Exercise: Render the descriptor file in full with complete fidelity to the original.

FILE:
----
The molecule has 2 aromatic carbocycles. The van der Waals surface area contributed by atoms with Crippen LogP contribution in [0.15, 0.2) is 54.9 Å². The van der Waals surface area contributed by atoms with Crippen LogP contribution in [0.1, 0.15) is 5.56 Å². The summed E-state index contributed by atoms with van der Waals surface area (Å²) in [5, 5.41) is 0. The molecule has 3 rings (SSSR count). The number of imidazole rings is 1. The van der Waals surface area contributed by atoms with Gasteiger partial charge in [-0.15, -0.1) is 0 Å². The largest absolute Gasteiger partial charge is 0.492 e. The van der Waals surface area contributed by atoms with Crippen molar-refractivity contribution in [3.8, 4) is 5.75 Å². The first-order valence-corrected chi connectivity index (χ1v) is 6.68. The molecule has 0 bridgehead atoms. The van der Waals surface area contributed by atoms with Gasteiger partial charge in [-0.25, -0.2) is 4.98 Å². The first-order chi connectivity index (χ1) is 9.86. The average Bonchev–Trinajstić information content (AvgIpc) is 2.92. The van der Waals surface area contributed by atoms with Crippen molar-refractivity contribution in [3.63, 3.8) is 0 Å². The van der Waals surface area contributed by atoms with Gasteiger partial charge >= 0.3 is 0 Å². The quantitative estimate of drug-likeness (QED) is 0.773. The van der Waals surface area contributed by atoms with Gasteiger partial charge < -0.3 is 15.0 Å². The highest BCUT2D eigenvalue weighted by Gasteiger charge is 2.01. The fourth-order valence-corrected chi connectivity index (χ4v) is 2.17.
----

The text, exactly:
The molecule has 2 aromatic carbocycles. The van der Waals surface area contributed by atoms with Crippen LogP contribution in [0.15, 0.2) is 54.9 Å². The van der Waals surface area contributed by atoms with Crippen LogP contribution in [0.1, 0.15) is 5.56 Å². The summed E-state index contributed by atoms with van der Waals surface area (Å²) in [5, 5.41) is 0. The molecule has 3 rings (SSSR count). The number of imidazole rings is 1. The van der Waals surface area contributed by atoms with Gasteiger partial charge in [-0.15, -0.1) is 0 Å². The largest absolute Gasteiger partial charge is 0.492 e. The van der Waals surface area contributed by atoms with Crippen molar-refractivity contribution in [3.8, 4) is 5.75 Å². The first-order valence-corrected chi connectivity index (χ1v) is 6.68. The molecule has 0 bridgehead atoms. The van der Waals surface area contributed by atoms with Gasteiger partial charge in [-0.25, -0.2) is 4.98 Å². The first-order chi connectivity index (χ1) is 9.86. The average Bonchev–Trinajstić information content (AvgIpc) is 2.92. The van der Waals surface area contributed by atoms with Crippen molar-refractivity contribution in [3.63, 3.8) is 0 Å². The van der Waals surface area contributed by atoms with Gasteiger partial charge >= 0.3 is 0 Å². The quantitative estimate of drug-likeness (QED) is 0.773. The van der Waals surface area contributed by atoms with Gasteiger partial charge < -0.3 is 15.0 Å². The highest BCUT2D eigenvalue weighted by Gasteiger charge is 2.01. The fourth-order valence-corrected chi connectivity index (χ4v) is 2.17.